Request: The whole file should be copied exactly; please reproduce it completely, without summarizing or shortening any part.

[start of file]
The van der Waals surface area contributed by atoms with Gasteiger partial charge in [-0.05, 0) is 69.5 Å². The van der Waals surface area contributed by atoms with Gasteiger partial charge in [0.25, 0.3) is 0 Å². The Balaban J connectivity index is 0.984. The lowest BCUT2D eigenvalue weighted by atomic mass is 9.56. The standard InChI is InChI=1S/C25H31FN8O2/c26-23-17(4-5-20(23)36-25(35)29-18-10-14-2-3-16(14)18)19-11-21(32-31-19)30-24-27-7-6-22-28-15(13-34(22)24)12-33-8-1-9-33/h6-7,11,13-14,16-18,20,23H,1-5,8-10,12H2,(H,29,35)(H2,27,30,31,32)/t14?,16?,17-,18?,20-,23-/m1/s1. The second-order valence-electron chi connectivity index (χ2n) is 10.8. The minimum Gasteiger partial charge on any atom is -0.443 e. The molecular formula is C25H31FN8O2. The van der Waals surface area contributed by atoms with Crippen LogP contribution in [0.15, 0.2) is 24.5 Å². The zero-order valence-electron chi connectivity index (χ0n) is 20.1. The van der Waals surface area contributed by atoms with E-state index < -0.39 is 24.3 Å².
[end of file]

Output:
The van der Waals surface area contributed by atoms with Gasteiger partial charge in [-0.05, 0) is 69.5 Å². The van der Waals surface area contributed by atoms with Gasteiger partial charge in [0.25, 0.3) is 0 Å². The Balaban J connectivity index is 0.984. The lowest BCUT2D eigenvalue weighted by atomic mass is 9.56. The standard InChI is InChI=1S/C25H31FN8O2/c26-23-17(4-5-20(23)36-25(35)29-18-10-14-2-3-16(14)18)19-11-21(32-31-19)30-24-27-7-6-22-28-15(13-34(22)24)12-33-8-1-9-33/h6-7,11,13-14,16-18,20,23H,1-5,8-10,12H2,(H,29,35)(H2,27,30,31,32)/t14?,16?,17-,18?,20-,23-/m1/s1. The second-order valence-electron chi connectivity index (χ2n) is 10.8. The minimum Gasteiger partial charge on any atom is -0.443 e. The molecular formula is C25H31FN8O2. The van der Waals surface area contributed by atoms with Crippen LogP contribution in [0.15, 0.2) is 24.5 Å². The zero-order valence-electron chi connectivity index (χ0n) is 20.1. The van der Waals surface area contributed by atoms with E-state index < -0.39 is 24.3 Å².